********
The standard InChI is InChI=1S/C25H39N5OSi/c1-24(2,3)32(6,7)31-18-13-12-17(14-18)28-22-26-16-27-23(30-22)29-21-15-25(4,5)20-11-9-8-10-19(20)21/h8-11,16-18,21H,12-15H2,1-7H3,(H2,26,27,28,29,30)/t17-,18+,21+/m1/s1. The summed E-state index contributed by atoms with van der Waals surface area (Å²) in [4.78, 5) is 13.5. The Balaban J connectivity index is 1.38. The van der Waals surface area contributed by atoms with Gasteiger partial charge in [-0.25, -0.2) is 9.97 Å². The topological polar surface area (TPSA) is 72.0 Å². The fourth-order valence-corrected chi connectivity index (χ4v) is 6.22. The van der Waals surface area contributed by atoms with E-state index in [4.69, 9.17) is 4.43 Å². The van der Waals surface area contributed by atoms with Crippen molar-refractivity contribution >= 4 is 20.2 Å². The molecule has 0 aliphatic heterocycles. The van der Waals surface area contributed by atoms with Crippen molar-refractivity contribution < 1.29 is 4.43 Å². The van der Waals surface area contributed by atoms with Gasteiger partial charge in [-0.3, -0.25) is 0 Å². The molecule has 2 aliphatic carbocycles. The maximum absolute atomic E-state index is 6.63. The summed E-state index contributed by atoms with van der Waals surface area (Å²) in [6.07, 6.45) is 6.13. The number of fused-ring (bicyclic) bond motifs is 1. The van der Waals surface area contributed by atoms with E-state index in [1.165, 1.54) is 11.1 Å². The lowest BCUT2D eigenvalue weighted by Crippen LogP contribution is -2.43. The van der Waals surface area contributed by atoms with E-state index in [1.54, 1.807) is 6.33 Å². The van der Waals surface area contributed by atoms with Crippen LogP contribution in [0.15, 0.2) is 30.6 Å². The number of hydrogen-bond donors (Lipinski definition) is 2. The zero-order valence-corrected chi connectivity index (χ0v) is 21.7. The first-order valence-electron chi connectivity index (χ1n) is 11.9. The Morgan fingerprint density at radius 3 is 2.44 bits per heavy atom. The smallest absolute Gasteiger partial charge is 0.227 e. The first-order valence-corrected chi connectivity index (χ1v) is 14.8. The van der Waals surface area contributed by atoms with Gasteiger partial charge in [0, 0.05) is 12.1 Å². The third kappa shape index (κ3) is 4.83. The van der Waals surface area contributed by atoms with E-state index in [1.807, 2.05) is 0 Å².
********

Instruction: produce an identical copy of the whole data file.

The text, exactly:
The standard InChI is InChI=1S/C25H39N5OSi/c1-24(2,3)32(6,7)31-18-13-12-17(14-18)28-22-26-16-27-23(30-22)29-21-15-25(4,5)20-11-9-8-10-19(20)21/h8-11,16-18,21H,12-15H2,1-7H3,(H2,26,27,28,29,30)/t17-,18+,21+/m1/s1. The summed E-state index contributed by atoms with van der Waals surface area (Å²) in [4.78, 5) is 13.5. The Balaban J connectivity index is 1.38. The van der Waals surface area contributed by atoms with Gasteiger partial charge in [-0.25, -0.2) is 9.97 Å². The topological polar surface area (TPSA) is 72.0 Å². The fourth-order valence-corrected chi connectivity index (χ4v) is 6.22. The van der Waals surface area contributed by atoms with E-state index in [4.69, 9.17) is 4.43 Å². The van der Waals surface area contributed by atoms with Crippen molar-refractivity contribution >= 4 is 20.2 Å². The molecule has 0 aliphatic heterocycles. The van der Waals surface area contributed by atoms with Crippen molar-refractivity contribution < 1.29 is 4.43 Å². The van der Waals surface area contributed by atoms with Gasteiger partial charge in [-0.3, -0.25) is 0 Å². The molecule has 2 aliphatic carbocycles. The maximum absolute atomic E-state index is 6.63. The summed E-state index contributed by atoms with van der Waals surface area (Å²) in [6.07, 6.45) is 6.13. The number of fused-ring (bicyclic) bond motifs is 1. The van der Waals surface area contributed by atoms with E-state index in [1.165, 1.54) is 11.1 Å². The lowest BCUT2D eigenvalue weighted by Crippen LogP contribution is -2.43. The van der Waals surface area contributed by atoms with E-state index in [1.54, 1.807) is 6.33 Å². The van der Waals surface area contributed by atoms with Crippen LogP contribution in [0.15, 0.2) is 30.6 Å². The number of hydrogen-bond donors (Lipinski definition) is 2. The zero-order valence-corrected chi connectivity index (χ0v) is 21.7. The first-order valence-electron chi connectivity index (χ1n) is 11.9. The Morgan fingerprint density at radius 3 is 2.44 bits per heavy atom. The smallest absolute Gasteiger partial charge is 0.227 e. The first-order valence-corrected chi connectivity index (χ1v) is 14.8. The van der Waals surface area contributed by atoms with Gasteiger partial charge in [0, 0.05) is 12.1 Å². The third kappa shape index (κ3) is 4.83. The van der Waals surface area contributed by atoms with E-state index in [1.807, 2.05) is 0 Å².